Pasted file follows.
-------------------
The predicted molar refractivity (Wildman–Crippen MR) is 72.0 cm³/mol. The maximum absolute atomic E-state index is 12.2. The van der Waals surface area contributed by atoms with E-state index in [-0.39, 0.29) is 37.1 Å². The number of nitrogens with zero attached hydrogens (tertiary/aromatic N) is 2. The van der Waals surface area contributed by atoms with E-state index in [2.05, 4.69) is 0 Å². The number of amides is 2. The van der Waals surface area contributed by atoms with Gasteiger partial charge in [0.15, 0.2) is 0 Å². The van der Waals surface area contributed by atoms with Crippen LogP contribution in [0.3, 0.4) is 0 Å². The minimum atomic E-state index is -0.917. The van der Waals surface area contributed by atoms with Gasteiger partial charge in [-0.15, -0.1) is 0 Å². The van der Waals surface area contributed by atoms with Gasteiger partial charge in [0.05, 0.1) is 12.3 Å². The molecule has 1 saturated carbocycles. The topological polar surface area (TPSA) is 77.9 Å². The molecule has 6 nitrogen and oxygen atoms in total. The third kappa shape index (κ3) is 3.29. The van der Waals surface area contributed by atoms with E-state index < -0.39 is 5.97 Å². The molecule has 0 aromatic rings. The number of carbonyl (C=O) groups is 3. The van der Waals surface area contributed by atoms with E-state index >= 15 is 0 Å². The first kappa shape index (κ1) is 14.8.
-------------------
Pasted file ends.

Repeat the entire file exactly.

The predicted molar refractivity (Wildman–Crippen MR) is 72.0 cm³/mol. The maximum absolute atomic E-state index is 12.2. The van der Waals surface area contributed by atoms with E-state index in [-0.39, 0.29) is 37.1 Å². The number of nitrogens with zero attached hydrogens (tertiary/aromatic N) is 2. The van der Waals surface area contributed by atoms with E-state index in [2.05, 4.69) is 0 Å². The number of amides is 2. The van der Waals surface area contributed by atoms with Gasteiger partial charge in [0.15, 0.2) is 0 Å². The van der Waals surface area contributed by atoms with Crippen LogP contribution in [0.3, 0.4) is 0 Å². The minimum atomic E-state index is -0.917. The van der Waals surface area contributed by atoms with Gasteiger partial charge in [-0.15, -0.1) is 0 Å². The van der Waals surface area contributed by atoms with Gasteiger partial charge in [0.05, 0.1) is 12.3 Å². The molecule has 1 saturated carbocycles. The topological polar surface area (TPSA) is 77.9 Å². The molecule has 6 nitrogen and oxygen atoms in total. The third kappa shape index (κ3) is 3.29. The van der Waals surface area contributed by atoms with E-state index < -0.39 is 5.97 Å². The molecule has 0 aromatic rings. The number of carbonyl (C=O) groups is 3. The van der Waals surface area contributed by atoms with E-state index >= 15 is 0 Å². The first kappa shape index (κ1) is 14.8.